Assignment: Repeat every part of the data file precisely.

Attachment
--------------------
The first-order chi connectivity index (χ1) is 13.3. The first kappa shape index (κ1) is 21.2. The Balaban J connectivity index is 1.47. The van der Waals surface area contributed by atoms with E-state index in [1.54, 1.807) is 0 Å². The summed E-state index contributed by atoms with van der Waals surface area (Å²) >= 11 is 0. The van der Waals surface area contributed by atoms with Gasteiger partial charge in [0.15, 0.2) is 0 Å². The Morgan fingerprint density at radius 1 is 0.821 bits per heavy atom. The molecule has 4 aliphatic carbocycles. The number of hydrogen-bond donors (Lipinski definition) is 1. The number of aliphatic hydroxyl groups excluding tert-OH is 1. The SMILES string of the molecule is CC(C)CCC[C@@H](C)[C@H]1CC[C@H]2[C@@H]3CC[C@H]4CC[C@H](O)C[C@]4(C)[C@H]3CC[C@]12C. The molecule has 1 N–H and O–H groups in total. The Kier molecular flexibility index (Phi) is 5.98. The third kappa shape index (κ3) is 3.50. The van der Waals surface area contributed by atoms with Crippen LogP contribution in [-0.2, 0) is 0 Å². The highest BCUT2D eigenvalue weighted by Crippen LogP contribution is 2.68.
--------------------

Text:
The first-order chi connectivity index (χ1) is 13.3. The first kappa shape index (κ1) is 21.2. The Balaban J connectivity index is 1.47. The van der Waals surface area contributed by atoms with E-state index in [1.54, 1.807) is 0 Å². The summed E-state index contributed by atoms with van der Waals surface area (Å²) >= 11 is 0. The van der Waals surface area contributed by atoms with Gasteiger partial charge in [0.15, 0.2) is 0 Å². The Morgan fingerprint density at radius 1 is 0.821 bits per heavy atom. The molecule has 4 aliphatic carbocycles. The number of hydrogen-bond donors (Lipinski definition) is 1. The number of aliphatic hydroxyl groups excluding tert-OH is 1. The SMILES string of the molecule is CC(C)CCC[C@@H](C)[C@H]1CC[C@H]2[C@@H]3CC[C@H]4CC[C@H](O)C[C@]4(C)[C@H]3CC[C@]12C. The molecule has 1 N–H and O–H groups in total. The Kier molecular flexibility index (Phi) is 5.98. The third kappa shape index (κ3) is 3.50. The van der Waals surface area contributed by atoms with Crippen LogP contribution in [-0.2, 0) is 0 Å². The highest BCUT2D eigenvalue weighted by Crippen LogP contribution is 2.68.